The real cost of conservation: cheap protection rarely succeeds

By: Nika Levikov 

Conservation efforts in less-developed and politically unstable countries are full of risk, according to a study published in PLOS ONE. The study, which looks at how to best evaluate conservation priorities, argues that selecting priority countries based solely on economic factors may lead to failure in conservation projects and increase the likelihood of negative impacts on local people.

“The conservation community is often reluctant to discuss negative issues that relate to their work, such as corruption and poor treatment of local people by government officials, which are probably more prevalent in some countries,” explained co-author Bob Smith from the Durrell Institute of Conservation and Ecology (DICE) at the University of Kent. “Our study shows we need to investigate these issues further and develop approaches that account for and minimize their impacts.”

Notably, the study found that it’s more expensive to operate in countries with less corruption and stronger economies. In fact, the cost of conservation rose with political stability, low corruption, government strength, civil society involvement and protection of human rights.

The analysis revealed some staggering statistics. For example, the costs of conservation in the 10 most stable countries were 82 times higher than in the 10 least stable. Moreover, costs in the 10 least corrupt countries were 41 times higher than in the ten most corrupt. The results fit the basic assumption that it is cheaper to operate in developing countries.

But the authors caution that conservationists ignore the bureaucracy, political instability and corruption of developing countries at their peril. When a project operates in a country suffering from high levels of instability and corruption, international donors become heavily reliant on both national and local government for implementation. But high corruption, poor bureaucracy and little human rights protection in these areas may put the local human populations at risk and ultimately result in project failure, according to the study.

“Conservationists in low-cost countries have to spend more time and effort overcoming bureaucratic hurdles and ensuring their work does not have negative impacts on local people,” said lead author Erin McCreless with the University of California Santa Cruz, who notes that a more holistic approach to conservation priorities would be beneficial.

A troubling example is human rights abuse stemming from enforcement of conservation policy, such as heavy-handed anti-poaching efforts, which in turn may reduce local public support for conservation efforts.

In addition, the study underlined the problem of lack of focus on project outcomes. Instead of checking to see if a project is working, emphasis is often myopically placed on the initial investment with little follow-up monitoring and analysis, according to the research.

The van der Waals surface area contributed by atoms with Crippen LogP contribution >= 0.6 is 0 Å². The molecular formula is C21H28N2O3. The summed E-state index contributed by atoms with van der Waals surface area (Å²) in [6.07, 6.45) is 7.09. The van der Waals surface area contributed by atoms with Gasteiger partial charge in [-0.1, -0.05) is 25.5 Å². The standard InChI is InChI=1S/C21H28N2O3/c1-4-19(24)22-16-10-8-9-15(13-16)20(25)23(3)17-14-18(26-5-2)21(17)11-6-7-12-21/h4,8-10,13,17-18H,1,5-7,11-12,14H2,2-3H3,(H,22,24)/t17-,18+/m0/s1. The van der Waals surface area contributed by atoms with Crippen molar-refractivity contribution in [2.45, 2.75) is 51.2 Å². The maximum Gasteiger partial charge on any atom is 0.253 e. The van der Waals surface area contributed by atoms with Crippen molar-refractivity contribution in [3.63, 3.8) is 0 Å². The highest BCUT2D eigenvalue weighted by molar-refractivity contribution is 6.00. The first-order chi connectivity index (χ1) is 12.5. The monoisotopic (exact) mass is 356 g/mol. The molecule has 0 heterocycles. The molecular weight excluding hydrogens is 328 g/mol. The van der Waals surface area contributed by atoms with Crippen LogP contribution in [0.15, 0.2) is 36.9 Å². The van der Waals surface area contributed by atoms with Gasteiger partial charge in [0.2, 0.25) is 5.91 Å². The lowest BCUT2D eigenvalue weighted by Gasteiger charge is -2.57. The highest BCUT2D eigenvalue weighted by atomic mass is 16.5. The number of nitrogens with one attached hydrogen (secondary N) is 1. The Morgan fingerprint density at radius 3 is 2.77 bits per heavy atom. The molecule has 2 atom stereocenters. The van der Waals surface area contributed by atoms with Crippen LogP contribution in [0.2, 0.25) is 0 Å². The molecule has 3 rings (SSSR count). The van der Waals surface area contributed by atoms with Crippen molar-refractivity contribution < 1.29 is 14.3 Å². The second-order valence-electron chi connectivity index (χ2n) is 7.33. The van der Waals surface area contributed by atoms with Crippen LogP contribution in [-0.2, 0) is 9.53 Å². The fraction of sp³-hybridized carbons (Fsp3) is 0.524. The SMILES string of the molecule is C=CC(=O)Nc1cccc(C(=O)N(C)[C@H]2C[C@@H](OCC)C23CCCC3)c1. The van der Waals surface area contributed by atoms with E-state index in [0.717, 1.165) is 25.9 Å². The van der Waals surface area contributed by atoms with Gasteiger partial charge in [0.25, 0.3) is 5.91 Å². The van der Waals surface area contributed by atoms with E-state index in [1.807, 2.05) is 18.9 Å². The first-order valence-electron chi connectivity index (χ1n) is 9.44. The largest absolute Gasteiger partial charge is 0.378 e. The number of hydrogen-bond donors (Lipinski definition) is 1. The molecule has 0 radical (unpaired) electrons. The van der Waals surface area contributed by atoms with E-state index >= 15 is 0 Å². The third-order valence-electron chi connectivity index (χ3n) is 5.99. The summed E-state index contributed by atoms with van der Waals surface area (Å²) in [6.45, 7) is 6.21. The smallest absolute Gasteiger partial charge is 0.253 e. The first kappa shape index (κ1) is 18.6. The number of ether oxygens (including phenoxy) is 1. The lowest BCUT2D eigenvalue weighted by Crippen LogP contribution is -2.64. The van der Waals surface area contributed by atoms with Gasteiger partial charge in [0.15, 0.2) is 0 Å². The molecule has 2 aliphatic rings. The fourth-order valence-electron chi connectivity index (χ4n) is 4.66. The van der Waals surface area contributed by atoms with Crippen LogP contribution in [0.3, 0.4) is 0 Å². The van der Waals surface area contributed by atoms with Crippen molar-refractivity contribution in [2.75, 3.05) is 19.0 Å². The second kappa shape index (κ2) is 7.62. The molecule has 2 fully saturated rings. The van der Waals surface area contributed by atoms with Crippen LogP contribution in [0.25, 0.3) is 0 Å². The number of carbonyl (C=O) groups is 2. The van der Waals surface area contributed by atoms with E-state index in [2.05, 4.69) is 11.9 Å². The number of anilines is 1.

Relative protected area management costs. Photo credit McCreless et al.

Since the bulk of the world’s biodiversity is contained in developing countries, conservationists cannot simply pack their bags and leave places most affected by corruption and economic hardship. Instead, the study suggests placing more importance on developing relationships at the local level and increasing civil society involvement in poorer countries. In addition, it stresses increasing emphasis on cooperation between organizations and academics to set new priority areas according to a range of factors, not just initial cost.

“We definitely need to reassess how conservation organizations make decisions about where to work,” Smith told “At the moment we have a situation where many conservation organizations use ad hoc approaches for identifying priorities, whereas academics have developed more rigorous approaches but fail to account for relevant factors when running their analyses. One big step would be for academics to recognize that every conservation prioritization scheme has to be context and organization specific. They need to work with these organizations to identify what the prioritization scheme is for and what factors should be included.”

The study recommends discouraging individuals and organizations interested in making donations from “blindly” investing in cheap areas for conservation. Smith believes that developing new approaches will help break this simplistic method.

“It’s difficult to say when the issue began,” he said. “I think one of the main negative impacts is that conservation practitioners have ignored new approaches for setting priorities because they felt they produce naïve results.”

Understanding the true costs of conservation efforts and appropriate decision-making is clearly a challenge. However, the authors of this study assert that tackling it with collaborative efforts between practitioners and academics would be a step in the right direction.


  • McCreless E, Visconti P, Carwardine J, Wilcox C, Smith RJ (2013) Cheap and Nasty? The Potential Perils of Using Management Costs to Identify Global Conservation Priorities. PLoS ONE 8(11): e80893. doi:10.1371/journal.pone.0080893